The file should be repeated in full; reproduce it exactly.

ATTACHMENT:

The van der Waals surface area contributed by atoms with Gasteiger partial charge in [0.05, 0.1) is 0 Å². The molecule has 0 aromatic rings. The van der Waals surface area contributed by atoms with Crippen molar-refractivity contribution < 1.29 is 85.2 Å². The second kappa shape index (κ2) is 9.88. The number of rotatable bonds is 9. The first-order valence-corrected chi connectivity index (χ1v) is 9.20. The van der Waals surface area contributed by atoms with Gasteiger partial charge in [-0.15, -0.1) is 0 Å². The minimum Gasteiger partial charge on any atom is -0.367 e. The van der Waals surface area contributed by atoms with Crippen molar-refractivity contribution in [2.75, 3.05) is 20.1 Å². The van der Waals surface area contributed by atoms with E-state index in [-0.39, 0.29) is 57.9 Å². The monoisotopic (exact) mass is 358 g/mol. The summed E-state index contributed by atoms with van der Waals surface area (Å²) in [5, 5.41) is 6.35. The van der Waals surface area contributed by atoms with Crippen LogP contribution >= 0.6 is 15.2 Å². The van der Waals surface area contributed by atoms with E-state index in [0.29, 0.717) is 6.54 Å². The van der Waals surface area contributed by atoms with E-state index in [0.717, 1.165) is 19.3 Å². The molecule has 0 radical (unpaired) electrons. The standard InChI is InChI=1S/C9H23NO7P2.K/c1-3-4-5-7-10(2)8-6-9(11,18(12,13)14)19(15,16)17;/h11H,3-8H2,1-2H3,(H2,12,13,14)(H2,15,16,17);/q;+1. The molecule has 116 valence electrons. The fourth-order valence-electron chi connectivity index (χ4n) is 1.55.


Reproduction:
The van der Waals surface area contributed by atoms with Gasteiger partial charge in [0.05, 0.1) is 0 Å². The molecule has 0 aromatic rings. The van der Waals surface area contributed by atoms with Crippen molar-refractivity contribution < 1.29 is 85.2 Å². The second kappa shape index (κ2) is 9.88. The number of rotatable bonds is 9. The first-order valence-corrected chi connectivity index (χ1v) is 9.20. The van der Waals surface area contributed by atoms with Gasteiger partial charge in [-0.15, -0.1) is 0 Å². The minimum Gasteiger partial charge on any atom is -0.367 e. The van der Waals surface area contributed by atoms with Crippen molar-refractivity contribution in [2.75, 3.05) is 20.1 Å². The van der Waals surface area contributed by atoms with E-state index in [-0.39, 0.29) is 57.9 Å². The monoisotopic (exact) mass is 358 g/mol. The summed E-state index contributed by atoms with van der Waals surface area (Å²) in [5, 5.41) is 6.35. The van der Waals surface area contributed by atoms with Crippen LogP contribution >= 0.6 is 15.2 Å². The van der Waals surface area contributed by atoms with E-state index in [0.29, 0.717) is 6.54 Å². The van der Waals surface area contributed by atoms with E-state index in [0.717, 1.165) is 19.3 Å². The molecule has 0 radical (unpaired) electrons. The standard InChI is InChI=1S/C9H23NO7P2.K/c1-3-4-5-7-10(2)8-6-9(11,18(12,13)14)19(15,16)17;/h11H,3-8H2,1-2H3,(H2,12,13,14)(H2,15,16,17);/q;+1. The molecule has 116 valence electrons. The fourth-order valence-electron chi connectivity index (χ4n) is 1.55.